A new day, early morning, the sun rising, the dew glistening on the unfolding petals of the flowers which were just buds yesterday…..
Ellen Langer, the mindfulness researcher, says there are two ways to live your life – mindfully, or mindlessly. Her research shows that the simple way to live mindfully is to search for, and to be aware of, the new.
Neuroscience has revealed that we use our two cerebral hemispheres for different purposes. One of the key differences is that the left seeks out the familiar, whilst the right prefers what’s new.
Our preference for what’s familiar, or what’s new, is inextricably linked to our attitude towards difference. If you are averse to difference, you’ll prefer the familiar. What’s different, or unfamiliar, is then experienced as something to be afraid of, or anxious about.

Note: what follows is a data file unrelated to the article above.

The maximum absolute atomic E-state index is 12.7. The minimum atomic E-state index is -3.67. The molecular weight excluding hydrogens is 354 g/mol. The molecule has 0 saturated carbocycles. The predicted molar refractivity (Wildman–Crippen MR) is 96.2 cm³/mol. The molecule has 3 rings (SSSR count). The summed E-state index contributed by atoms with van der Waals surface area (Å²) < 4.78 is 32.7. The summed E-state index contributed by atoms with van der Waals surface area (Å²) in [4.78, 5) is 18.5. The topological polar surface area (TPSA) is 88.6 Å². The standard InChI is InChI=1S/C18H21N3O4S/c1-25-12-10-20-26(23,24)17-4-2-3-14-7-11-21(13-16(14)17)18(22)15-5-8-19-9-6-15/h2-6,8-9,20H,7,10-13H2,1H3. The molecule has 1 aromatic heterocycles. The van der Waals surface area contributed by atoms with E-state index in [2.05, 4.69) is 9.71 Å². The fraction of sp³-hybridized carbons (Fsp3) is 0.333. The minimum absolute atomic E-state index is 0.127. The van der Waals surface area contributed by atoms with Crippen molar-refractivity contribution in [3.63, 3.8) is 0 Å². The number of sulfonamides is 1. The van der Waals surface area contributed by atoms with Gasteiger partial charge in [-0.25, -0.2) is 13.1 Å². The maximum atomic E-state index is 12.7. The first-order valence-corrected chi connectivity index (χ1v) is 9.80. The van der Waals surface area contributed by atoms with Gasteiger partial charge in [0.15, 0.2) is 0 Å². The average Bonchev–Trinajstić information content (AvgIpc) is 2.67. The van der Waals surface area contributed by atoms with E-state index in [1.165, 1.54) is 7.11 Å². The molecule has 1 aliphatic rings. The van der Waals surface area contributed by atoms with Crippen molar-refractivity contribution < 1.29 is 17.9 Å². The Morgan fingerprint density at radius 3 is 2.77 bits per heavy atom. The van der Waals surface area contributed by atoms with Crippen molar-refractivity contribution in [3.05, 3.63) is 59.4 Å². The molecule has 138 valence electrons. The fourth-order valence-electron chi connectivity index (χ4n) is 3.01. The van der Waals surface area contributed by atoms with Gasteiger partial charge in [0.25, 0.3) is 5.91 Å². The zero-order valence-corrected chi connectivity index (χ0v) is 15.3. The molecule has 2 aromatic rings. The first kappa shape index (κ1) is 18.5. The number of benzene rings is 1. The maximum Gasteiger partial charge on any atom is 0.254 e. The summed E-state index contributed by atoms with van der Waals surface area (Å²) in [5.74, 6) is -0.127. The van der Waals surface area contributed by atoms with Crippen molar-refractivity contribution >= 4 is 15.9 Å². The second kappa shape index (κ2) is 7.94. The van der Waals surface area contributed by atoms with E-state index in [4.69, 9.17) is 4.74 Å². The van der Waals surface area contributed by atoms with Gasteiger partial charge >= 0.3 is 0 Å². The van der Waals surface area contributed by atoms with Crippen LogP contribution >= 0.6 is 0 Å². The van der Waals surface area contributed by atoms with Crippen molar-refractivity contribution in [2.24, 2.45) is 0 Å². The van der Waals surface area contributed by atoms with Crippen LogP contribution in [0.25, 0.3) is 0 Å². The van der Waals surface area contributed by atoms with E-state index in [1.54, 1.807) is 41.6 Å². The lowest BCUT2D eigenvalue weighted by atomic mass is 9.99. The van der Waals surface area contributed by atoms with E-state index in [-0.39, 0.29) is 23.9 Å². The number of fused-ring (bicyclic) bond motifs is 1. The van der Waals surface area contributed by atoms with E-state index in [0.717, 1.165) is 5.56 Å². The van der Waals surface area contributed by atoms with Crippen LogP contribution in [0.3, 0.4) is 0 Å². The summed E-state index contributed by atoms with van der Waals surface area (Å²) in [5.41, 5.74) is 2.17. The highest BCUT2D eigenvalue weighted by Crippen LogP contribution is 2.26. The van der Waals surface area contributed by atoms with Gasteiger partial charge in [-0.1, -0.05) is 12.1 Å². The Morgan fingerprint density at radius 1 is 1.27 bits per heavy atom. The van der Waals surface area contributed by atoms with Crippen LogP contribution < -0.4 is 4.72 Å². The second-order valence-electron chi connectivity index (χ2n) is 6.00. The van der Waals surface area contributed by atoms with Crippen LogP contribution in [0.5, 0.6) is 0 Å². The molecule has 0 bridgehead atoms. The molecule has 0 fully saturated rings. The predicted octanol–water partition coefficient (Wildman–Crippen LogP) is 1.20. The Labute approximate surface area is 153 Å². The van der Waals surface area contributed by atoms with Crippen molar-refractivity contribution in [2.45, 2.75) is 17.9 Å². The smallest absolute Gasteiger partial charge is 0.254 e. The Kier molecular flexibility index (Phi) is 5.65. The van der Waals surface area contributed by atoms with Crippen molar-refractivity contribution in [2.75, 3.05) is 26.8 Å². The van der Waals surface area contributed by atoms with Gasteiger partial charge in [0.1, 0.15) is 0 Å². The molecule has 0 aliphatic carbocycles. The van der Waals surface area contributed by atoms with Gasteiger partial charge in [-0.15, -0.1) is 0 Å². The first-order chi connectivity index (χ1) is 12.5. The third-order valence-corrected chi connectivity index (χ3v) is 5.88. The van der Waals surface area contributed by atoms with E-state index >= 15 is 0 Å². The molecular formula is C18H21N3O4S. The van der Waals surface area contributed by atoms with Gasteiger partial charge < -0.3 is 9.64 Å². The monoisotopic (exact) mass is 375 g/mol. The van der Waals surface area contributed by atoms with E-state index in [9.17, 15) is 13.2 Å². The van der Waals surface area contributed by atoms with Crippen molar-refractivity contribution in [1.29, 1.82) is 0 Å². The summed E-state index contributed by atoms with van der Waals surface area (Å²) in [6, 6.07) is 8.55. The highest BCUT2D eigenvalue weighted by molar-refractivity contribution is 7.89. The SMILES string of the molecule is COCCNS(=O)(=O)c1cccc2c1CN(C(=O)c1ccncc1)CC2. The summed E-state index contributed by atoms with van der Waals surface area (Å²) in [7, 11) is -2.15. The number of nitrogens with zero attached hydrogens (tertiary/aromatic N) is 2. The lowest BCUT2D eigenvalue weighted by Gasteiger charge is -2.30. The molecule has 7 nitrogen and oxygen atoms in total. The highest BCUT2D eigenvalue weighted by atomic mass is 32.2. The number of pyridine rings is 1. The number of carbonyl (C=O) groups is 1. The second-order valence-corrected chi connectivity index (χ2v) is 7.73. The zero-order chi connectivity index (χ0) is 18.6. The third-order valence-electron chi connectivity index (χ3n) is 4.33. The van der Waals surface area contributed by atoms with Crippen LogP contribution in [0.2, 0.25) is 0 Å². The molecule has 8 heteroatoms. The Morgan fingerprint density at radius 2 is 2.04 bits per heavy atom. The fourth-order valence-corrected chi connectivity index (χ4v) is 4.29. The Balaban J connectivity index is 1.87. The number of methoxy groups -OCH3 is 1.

“You ain’t from round here, are you, stranger?”
It seems the driver underpinning the preference for the familiar is often fear.
Whereas, the driver underpinning the preference for the new is more likely to be curiosity.
The good news is we all have both hemispheres, and we can all choose to focus on fear, or on curiosity. (Remember the story of the hungry wolves?)
If you want to develop certain muscles, you have to exercise them. If you want to develop certain attitudes to the world, you have to exercise those as well.
How much do you exercise your fears? How much time and headspace do you dedicate to them? And, on the other hand, how much do you exercise your curiosity?
Remember, as Ellen Langer says, if you want to live mindfully, seek out the new….
Or, as I’d put it “If you want to be a hero instead of a zombie, be curious”